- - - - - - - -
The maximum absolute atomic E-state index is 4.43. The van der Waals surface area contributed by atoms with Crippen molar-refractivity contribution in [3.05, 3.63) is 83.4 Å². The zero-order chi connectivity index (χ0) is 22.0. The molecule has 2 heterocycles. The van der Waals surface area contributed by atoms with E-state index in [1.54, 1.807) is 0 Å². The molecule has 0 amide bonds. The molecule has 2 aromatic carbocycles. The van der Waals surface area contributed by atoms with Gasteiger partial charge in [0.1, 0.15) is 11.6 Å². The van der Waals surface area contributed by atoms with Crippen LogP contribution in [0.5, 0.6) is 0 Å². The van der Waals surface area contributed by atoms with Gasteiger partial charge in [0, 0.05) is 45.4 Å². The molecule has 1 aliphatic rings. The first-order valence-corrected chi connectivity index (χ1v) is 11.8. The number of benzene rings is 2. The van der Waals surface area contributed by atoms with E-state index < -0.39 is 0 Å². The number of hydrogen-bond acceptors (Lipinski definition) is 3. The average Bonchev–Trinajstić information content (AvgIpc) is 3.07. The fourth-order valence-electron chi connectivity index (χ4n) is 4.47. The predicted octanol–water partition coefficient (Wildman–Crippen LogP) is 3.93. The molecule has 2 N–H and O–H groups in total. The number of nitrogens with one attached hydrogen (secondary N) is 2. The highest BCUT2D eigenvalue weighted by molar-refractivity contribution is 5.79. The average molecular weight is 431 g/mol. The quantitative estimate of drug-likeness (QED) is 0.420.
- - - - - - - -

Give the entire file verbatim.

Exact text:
The maximum absolute atomic E-state index is 4.43. The van der Waals surface area contributed by atoms with Crippen molar-refractivity contribution in [3.05, 3.63) is 83.4 Å². The zero-order chi connectivity index (χ0) is 22.0. The molecule has 2 heterocycles. The van der Waals surface area contributed by atoms with E-state index in [1.54, 1.807) is 0 Å². The molecule has 0 amide bonds. The molecule has 2 aromatic carbocycles. The van der Waals surface area contributed by atoms with Gasteiger partial charge in [0.1, 0.15) is 11.6 Å². The van der Waals surface area contributed by atoms with Crippen LogP contribution in [0.5, 0.6) is 0 Å². The van der Waals surface area contributed by atoms with Gasteiger partial charge in [0, 0.05) is 45.4 Å². The molecule has 1 aliphatic rings. The first-order valence-corrected chi connectivity index (χ1v) is 11.8. The number of benzene rings is 2. The van der Waals surface area contributed by atoms with E-state index < -0.39 is 0 Å². The number of hydrogen-bond acceptors (Lipinski definition) is 3. The average Bonchev–Trinajstić information content (AvgIpc) is 3.07. The fourth-order valence-electron chi connectivity index (χ4n) is 4.47. The predicted octanol–water partition coefficient (Wildman–Crippen LogP) is 3.93. The molecule has 2 N–H and O–H groups in total. The number of nitrogens with one attached hydrogen (secondary N) is 2. The highest BCUT2D eigenvalue weighted by molar-refractivity contribution is 5.79. The average molecular weight is 431 g/mol. The quantitative estimate of drug-likeness (QED) is 0.420.